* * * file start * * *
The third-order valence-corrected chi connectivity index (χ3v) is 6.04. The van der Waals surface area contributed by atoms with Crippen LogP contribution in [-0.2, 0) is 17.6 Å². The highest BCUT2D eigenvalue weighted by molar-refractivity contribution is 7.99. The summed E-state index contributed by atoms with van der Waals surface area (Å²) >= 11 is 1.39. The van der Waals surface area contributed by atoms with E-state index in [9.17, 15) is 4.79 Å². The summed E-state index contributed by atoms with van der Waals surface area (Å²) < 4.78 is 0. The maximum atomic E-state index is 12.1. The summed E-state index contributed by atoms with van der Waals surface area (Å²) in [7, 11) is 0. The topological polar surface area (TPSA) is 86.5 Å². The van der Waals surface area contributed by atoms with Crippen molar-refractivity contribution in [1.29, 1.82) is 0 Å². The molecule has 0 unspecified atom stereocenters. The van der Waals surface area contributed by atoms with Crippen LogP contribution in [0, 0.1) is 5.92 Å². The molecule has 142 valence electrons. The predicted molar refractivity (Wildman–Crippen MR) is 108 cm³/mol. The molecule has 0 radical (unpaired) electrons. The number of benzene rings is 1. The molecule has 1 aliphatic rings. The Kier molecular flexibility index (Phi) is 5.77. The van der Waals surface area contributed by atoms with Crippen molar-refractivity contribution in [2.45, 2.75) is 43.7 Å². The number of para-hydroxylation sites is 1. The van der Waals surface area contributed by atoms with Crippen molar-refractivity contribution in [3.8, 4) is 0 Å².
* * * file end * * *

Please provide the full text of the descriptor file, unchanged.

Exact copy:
The third-order valence-corrected chi connectivity index (χ3v) is 6.04. The van der Waals surface area contributed by atoms with Crippen LogP contribution in [-0.2, 0) is 17.6 Å². The highest BCUT2D eigenvalue weighted by molar-refractivity contribution is 7.99. The summed E-state index contributed by atoms with van der Waals surface area (Å²) >= 11 is 1.39. The van der Waals surface area contributed by atoms with E-state index in [9.17, 15) is 4.79 Å². The summed E-state index contributed by atoms with van der Waals surface area (Å²) < 4.78 is 0. The maximum atomic E-state index is 12.1. The summed E-state index contributed by atoms with van der Waals surface area (Å²) in [7, 11) is 0. The topological polar surface area (TPSA) is 86.5 Å². The van der Waals surface area contributed by atoms with Crippen molar-refractivity contribution in [1.29, 1.82) is 0 Å². The molecule has 0 unspecified atom stereocenters. The van der Waals surface area contributed by atoms with Crippen LogP contribution in [0, 0.1) is 5.92 Å². The molecule has 142 valence electrons. The predicted molar refractivity (Wildman–Crippen MR) is 108 cm³/mol. The molecule has 0 radical (unpaired) electrons. The number of benzene rings is 1. The molecule has 1 aliphatic rings. The Kier molecular flexibility index (Phi) is 5.77. The van der Waals surface area contributed by atoms with Crippen molar-refractivity contribution in [2.45, 2.75) is 43.7 Å². The number of para-hydroxylation sites is 1. The van der Waals surface area contributed by atoms with Crippen molar-refractivity contribution in [3.8, 4) is 0 Å².